At the age of 16 weeks, all rats were anaesthetized, and muscle samples were obtained. EBD was intraperitoneally administered twenty-four hours prior to the collection of muscle samples, and the maximal isometric contraction tension was measured immediately prior to muscle sampling. The first and second bouts of ECC were set to the same load strength and were performed as described in a previous study [9]. Briefly, the left TA muscles of the rats in each ECC group were electrically stimulated under 2% isoflurane inhalation anaesthesia. The rats were placed supine on the platform of a custom-made apparatus. The left foot was attached to a footplate connected to a servomotor (Tower Pro SG-90; Umemoto, Tokyo, Japan), and the ankle joint was set at 0˚ dorsiflexion. A pair of surface electrodes were attached to the shaved skin over the TA muscle. Percutaneous stimulation was performed using an electrostimulator (SEN-7203; Nihon Kohden, Tokyo, Japan) and isolator (SS-201J; Nihon Kohden). The electrical stimulation parameters were as follows: an intensity of 30 V, a frequency of 100 Hz and a pulse width of 500 μs to induce submaximal tetanic contraction for 2 s. The footplate was moved in synchrony with the electrical stimulator and the time-delay device (Raspberry Pi 2 Model B; Raspberry Pi Foundation, Cambridge, UK). ECC were induced at an angular velocity of 200˚/s. One ECC set was composed of 10 contractions every 10 s, and eight sets were acquired per animal at 3-min intervals.

2.3. Injection of EBD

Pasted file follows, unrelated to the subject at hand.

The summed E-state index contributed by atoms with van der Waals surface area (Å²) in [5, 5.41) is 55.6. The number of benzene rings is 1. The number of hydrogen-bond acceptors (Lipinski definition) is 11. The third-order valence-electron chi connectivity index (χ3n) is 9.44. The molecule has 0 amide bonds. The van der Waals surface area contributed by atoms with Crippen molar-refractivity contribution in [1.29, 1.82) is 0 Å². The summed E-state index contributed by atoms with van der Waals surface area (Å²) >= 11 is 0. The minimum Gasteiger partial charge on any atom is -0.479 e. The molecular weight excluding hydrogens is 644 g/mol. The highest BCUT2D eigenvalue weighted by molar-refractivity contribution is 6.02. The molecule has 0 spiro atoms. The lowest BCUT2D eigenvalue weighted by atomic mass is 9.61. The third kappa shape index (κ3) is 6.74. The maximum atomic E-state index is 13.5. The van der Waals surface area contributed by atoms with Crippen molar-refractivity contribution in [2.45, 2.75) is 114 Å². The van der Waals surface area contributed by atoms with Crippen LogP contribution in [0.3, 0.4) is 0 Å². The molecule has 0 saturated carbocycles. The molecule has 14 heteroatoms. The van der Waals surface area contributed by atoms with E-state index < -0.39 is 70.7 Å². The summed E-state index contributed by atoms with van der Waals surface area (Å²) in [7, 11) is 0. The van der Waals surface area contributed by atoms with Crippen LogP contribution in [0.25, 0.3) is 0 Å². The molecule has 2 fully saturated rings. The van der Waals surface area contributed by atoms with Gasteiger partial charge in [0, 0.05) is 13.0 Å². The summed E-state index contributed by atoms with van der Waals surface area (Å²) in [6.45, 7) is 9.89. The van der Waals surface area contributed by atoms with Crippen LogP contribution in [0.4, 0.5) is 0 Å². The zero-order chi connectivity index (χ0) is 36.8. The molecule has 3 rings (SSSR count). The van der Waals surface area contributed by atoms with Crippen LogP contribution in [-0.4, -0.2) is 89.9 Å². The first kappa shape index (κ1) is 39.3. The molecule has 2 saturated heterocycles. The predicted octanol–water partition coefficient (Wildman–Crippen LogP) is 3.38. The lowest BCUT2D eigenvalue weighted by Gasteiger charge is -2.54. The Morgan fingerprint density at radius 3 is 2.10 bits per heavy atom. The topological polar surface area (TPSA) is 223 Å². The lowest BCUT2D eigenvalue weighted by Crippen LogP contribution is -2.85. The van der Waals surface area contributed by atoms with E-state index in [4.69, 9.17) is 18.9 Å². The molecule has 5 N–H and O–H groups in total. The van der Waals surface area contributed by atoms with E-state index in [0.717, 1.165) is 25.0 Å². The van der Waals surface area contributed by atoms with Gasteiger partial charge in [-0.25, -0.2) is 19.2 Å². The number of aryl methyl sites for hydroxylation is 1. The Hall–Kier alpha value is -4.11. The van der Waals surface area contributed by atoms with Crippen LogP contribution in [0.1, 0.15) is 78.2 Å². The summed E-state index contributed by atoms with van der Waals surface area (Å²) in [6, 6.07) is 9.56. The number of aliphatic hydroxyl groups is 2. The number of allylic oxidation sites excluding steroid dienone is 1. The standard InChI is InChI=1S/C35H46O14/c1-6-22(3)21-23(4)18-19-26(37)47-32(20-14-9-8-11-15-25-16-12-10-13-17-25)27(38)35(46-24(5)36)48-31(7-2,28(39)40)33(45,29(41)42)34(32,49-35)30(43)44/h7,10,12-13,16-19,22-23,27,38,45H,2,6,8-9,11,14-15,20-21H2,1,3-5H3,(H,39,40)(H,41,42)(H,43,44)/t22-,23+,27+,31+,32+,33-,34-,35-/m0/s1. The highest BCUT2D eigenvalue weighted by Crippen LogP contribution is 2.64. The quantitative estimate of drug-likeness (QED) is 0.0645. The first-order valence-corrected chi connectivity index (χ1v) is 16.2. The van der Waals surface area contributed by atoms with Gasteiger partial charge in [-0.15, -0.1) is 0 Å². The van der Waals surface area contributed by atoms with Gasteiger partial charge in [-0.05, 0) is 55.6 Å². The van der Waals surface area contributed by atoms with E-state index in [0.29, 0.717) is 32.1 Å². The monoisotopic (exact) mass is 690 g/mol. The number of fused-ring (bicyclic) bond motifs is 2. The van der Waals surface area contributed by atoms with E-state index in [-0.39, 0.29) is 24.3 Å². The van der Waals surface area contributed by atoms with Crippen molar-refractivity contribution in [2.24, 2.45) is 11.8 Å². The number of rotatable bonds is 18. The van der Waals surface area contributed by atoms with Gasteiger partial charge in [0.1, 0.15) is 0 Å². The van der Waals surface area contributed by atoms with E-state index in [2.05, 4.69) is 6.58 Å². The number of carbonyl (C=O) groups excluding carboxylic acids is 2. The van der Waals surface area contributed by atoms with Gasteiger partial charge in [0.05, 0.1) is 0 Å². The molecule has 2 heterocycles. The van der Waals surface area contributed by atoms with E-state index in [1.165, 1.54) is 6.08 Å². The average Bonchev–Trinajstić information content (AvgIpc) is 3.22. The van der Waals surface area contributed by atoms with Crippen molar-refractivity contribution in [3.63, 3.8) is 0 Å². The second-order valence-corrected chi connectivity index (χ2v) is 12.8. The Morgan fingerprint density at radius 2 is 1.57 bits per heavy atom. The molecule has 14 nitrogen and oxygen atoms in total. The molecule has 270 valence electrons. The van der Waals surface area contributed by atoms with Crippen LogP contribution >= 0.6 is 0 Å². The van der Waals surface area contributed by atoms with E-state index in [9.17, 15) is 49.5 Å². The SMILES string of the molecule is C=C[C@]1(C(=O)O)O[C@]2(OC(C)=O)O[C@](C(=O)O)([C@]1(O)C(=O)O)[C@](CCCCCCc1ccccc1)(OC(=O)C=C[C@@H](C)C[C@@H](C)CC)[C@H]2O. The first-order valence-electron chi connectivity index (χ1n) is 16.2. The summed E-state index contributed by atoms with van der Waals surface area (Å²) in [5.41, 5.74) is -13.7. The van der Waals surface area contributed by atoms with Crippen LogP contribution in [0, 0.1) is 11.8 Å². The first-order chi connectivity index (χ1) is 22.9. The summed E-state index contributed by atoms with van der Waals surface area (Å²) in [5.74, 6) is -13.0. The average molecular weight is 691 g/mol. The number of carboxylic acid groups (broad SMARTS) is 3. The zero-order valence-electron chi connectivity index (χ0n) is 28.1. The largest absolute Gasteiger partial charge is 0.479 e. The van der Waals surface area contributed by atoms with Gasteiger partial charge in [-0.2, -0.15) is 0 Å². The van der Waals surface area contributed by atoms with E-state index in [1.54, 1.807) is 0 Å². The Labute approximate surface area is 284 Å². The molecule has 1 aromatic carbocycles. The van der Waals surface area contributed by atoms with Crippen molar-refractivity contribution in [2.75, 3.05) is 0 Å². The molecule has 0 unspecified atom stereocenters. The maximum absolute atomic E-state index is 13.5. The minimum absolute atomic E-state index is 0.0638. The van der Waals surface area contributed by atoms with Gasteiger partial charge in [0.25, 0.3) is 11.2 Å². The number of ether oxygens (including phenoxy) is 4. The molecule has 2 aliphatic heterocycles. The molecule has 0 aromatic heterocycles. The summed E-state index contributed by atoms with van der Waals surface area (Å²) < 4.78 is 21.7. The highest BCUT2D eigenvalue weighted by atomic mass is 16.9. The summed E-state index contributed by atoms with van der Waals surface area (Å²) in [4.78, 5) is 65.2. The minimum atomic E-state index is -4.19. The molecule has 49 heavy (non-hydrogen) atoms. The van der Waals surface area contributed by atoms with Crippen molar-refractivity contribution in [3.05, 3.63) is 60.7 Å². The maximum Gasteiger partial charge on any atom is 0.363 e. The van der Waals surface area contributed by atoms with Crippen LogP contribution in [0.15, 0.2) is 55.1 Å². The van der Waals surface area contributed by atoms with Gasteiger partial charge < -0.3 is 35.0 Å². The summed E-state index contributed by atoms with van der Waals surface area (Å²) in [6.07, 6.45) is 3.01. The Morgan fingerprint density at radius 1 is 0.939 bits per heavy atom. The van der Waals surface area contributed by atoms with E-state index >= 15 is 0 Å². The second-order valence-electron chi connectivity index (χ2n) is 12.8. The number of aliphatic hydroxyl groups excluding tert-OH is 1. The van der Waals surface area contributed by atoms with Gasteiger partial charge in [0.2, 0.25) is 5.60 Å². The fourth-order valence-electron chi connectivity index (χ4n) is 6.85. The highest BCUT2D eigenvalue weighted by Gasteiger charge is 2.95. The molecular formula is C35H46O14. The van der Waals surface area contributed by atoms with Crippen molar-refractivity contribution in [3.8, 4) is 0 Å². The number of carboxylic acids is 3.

To assess the myofibers responsible for increasing membrane permeability, rats received an intraperitoneal injection of 1% EBD solution (E2129; Sigma-Aldrich, St. Louis, MO, USA) at a volume of 1% of the body mass (1 mg EBD/0.1mL phosphate-buffered saline [PBS]/10g of body mass) 24 h prior to TA muscle collection [9,31].

2.4. Measurement of Maximal Isometric Contraction Tension

TA muscle maximal isometric contraction tension was measured at 16 weeks of age 24 h after injection of EBD (Control, n = 6; Post 1st bout, n = 7; Pre 2nd bout_1w, n = 8; Post 2nd bout_1w, n = 7; Pre 2nd bout_2w, n = 6; Post 2nd bout_2w, n = 4; Pre 2nd bout_4w, n = 4; and Post 2nd bout_4w, n = 4). Maximal isometric contraction tension was measured in the Post 1st bout and Post 2nd bout groups 2 days after the last ECC intervention. Maximal isometric contraction tension was measured separately in the Pre 2nd bout groups (Pre 2nd bout_1w, Pre 2nd bout_2w, and Pre 2nd bout_4w) each week after the first ECC intervention. Measurement was performed as previously described [32,33]. Briefly, under isoflurane anaesthesia, rats were placed on a working platform with restraining bars and pins at the knee and ankle joints. The TA muscle distal tendon was oriented along the natural pull of the muscle and attached to an isometric transducer (TB-654T; Nihon Kohden) that was secured using 4-0 suture silk on a three-dimensional (3D) drive precision stage. Maximal isometric contraction tension was determined from the average of three tetanic contractions. The signals were sampled via a PowerLab A/D converter (AD Instruments, Nagoya, Japan) with a sampling frequency of 2 kHz.